Today’s Readers are Tomorrow’s Writers

In Corey Latta’s C.S. Lewis and the Art of Writing, he quotes Lewis on how his life as a reader influenced his life as a writer:

“I am a product of long corridors, empty sunlit rooms, upstairs indoor silences, attics explored in solitude, distant noises of gurgling cisterns and pipes, and the noise of wind under the lilies. Also, of endless books. My father bought all the books he read and never got rid of any of them. There were books in the study, books in the drawing room, books, books in the cloakroom, books (two deep) in the great bookcase on the landing, books in a bedroom, books piled as high as my shoulder in the cistern attic, books of all kinds reflecting every transient stage of my parents’ interest, books readable and most emphatically not…I had always the same certainty of finding a book that was new to me as a man who walks into a field has of finding a new blade of grass…

C.S. Lewis, taken from Corey Latta’s C.S. Lewis and the Art of Writing

So you see, then, how closely the writer’s reading affects the writer’s writing. It’s plain to see that Lewis’ revolutionary works in the realm of High Fantasy were influenced by his reading of fairy tales, myths, and George Macdonald.

Why? Because Great Artists steal. That’s the name of the game: inspiration. Other peoples’ reading inspires us to write, even unconsciously so. After all, writing is an ancient practice; it’s been around as long as the written word has been around, and the art of telling a story goes farther still back from that. Writing today is the culmination of mankind’s ideas, hopes, and dreams over the last ten thousand years. All writers had to be avid readers; how else could they become great writers?

Sad to say, but the reading of novels has somewhat taken a few punches since the invention of the television 100 years ago. The written word was replaced by the screen, and movies took precedence over books. I’m not going to pretend that there aren’t readers out there, because there certainly are. But the audience has taken a hit over the ages.

Still, there are writers out there. And because there are writers, there are readers. To put it this way, I could say: “Not every reader becomes a writer, but every writer was once a reader.” Reading is a way of being around the writer, like having a peek into their mind. How can you be around writers so much and not have that rub off on you?

To speak for yourself, I am not the reader I once was. I still love to read, and every day, but my early childhood was mostly taken up by it. Sure, I listened to music, played video games, and watched movies, but reading books took up almost 100% of my free time. I can just remember that many of my friends at church were just plain weirded out. They just couldn’t explain my love for writing. TO be honest, I probably couldn’t tell you another reason other than “Because I like it.” I would forgo hours of social interaction for the chance to reread the Narnia series.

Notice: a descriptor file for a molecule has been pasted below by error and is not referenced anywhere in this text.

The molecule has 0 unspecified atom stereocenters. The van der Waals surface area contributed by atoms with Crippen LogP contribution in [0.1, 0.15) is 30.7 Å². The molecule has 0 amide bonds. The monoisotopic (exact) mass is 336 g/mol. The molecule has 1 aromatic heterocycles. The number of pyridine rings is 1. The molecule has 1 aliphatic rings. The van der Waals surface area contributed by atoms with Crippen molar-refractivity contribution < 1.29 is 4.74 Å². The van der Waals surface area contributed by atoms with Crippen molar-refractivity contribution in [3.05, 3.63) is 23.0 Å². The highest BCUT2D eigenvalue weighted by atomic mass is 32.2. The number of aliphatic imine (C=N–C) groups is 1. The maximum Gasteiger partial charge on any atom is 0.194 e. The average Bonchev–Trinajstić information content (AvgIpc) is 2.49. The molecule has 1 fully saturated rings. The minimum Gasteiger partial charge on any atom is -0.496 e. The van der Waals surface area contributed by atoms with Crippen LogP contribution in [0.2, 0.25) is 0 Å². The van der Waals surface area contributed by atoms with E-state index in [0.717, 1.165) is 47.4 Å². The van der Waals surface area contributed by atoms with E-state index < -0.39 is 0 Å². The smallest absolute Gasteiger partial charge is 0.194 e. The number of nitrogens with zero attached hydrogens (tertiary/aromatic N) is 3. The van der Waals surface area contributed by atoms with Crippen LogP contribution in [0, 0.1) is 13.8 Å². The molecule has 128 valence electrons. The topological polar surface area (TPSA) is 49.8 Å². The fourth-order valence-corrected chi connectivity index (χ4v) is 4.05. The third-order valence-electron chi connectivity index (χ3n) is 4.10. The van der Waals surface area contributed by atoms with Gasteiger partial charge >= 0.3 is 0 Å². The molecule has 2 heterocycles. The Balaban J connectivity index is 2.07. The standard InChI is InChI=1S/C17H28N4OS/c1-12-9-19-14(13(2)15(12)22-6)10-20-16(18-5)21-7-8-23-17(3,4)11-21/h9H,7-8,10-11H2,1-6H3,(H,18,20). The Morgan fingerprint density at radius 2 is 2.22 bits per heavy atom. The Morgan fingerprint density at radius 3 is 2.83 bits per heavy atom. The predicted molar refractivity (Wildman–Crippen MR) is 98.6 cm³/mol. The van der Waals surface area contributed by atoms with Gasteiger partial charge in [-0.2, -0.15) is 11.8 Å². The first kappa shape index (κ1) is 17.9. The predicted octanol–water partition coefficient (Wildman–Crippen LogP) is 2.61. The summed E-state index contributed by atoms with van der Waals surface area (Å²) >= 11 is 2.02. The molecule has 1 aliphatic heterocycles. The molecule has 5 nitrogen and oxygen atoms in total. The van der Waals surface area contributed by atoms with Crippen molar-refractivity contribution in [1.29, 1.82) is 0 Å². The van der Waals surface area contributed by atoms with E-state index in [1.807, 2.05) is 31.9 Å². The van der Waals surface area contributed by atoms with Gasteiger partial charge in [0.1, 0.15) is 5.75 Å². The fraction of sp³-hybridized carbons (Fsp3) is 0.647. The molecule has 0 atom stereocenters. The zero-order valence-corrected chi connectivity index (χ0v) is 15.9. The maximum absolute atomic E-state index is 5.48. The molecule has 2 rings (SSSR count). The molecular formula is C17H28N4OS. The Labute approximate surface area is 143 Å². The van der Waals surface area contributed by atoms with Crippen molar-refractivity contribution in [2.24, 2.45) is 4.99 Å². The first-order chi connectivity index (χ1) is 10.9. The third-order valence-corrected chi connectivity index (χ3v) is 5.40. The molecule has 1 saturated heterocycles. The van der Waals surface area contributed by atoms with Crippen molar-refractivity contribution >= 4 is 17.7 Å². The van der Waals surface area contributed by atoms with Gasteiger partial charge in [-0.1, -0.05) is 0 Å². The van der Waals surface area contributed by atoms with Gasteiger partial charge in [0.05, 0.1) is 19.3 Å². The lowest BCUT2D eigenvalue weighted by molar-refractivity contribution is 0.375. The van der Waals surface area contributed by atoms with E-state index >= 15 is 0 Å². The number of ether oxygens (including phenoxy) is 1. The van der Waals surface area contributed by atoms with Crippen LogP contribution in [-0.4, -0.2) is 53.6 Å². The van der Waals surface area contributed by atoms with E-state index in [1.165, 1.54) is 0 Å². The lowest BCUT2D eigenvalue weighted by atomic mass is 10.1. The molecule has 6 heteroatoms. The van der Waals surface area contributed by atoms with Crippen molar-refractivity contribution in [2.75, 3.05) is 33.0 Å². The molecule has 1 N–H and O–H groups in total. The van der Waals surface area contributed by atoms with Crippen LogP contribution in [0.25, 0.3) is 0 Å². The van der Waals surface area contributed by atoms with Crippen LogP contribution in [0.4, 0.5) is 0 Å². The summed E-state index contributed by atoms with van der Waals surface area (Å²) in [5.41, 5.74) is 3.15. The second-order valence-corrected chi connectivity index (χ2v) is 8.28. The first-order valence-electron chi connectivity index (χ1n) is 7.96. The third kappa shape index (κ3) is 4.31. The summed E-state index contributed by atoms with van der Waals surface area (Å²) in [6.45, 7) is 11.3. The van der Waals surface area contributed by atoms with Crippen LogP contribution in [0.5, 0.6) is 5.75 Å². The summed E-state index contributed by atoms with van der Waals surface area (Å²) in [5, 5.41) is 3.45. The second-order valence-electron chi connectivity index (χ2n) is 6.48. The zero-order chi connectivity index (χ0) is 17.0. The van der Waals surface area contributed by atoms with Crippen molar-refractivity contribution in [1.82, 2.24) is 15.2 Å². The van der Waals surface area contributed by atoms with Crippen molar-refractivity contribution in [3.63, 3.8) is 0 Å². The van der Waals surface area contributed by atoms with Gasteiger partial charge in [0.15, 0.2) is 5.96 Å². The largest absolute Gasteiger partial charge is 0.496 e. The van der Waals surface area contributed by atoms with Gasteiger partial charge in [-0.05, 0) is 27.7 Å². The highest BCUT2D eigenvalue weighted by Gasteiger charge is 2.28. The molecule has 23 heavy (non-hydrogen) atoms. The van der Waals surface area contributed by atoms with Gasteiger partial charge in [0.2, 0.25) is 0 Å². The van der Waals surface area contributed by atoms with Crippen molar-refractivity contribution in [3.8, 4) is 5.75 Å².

In doing so, it has made me a nerd. But that’s not the point: a love of reading inevitably results in a love of writing. If you’re a writer, it’s probably because you love, or used to love, books. I still love books, and read when I can. However, this takes me to my main point: If reading helps you write, why don’t you do it more?”

A sensible suggestion. Maybe you’re down in the dumps. Maybe you can’t think about what to write. Maybe you just don’t want to write. Well, I’ve got a solution to that: Read. The best cure for writer’s block there ever was is reading. It’s an infusion of creativity and soul that can rejuvenate you in ways you never thought possible.

However, I have one word of caution from Lewis’ mouth: “Avoid nearly all magazines.” That quote was found in a letter that Lewis penned to a young writer who asked him for advice. By “magazines”, he was referencing the cesspit of trashy writing that could be found in magazines those days. Eloquently said: it is very important to avoid bad literature for inspiration. Read only the good stuff.

Good luck, and happy writing!


Published by Van Ghalta

A cold, dark, mysterious character who purposefully wrote a story so that he could fit into it...A story where he himself WRITES stories, practices martial arts, blogs, plays airsoft, collects MTG trading cards, plays outdated video games, and writes weird, third-person bios for himself...

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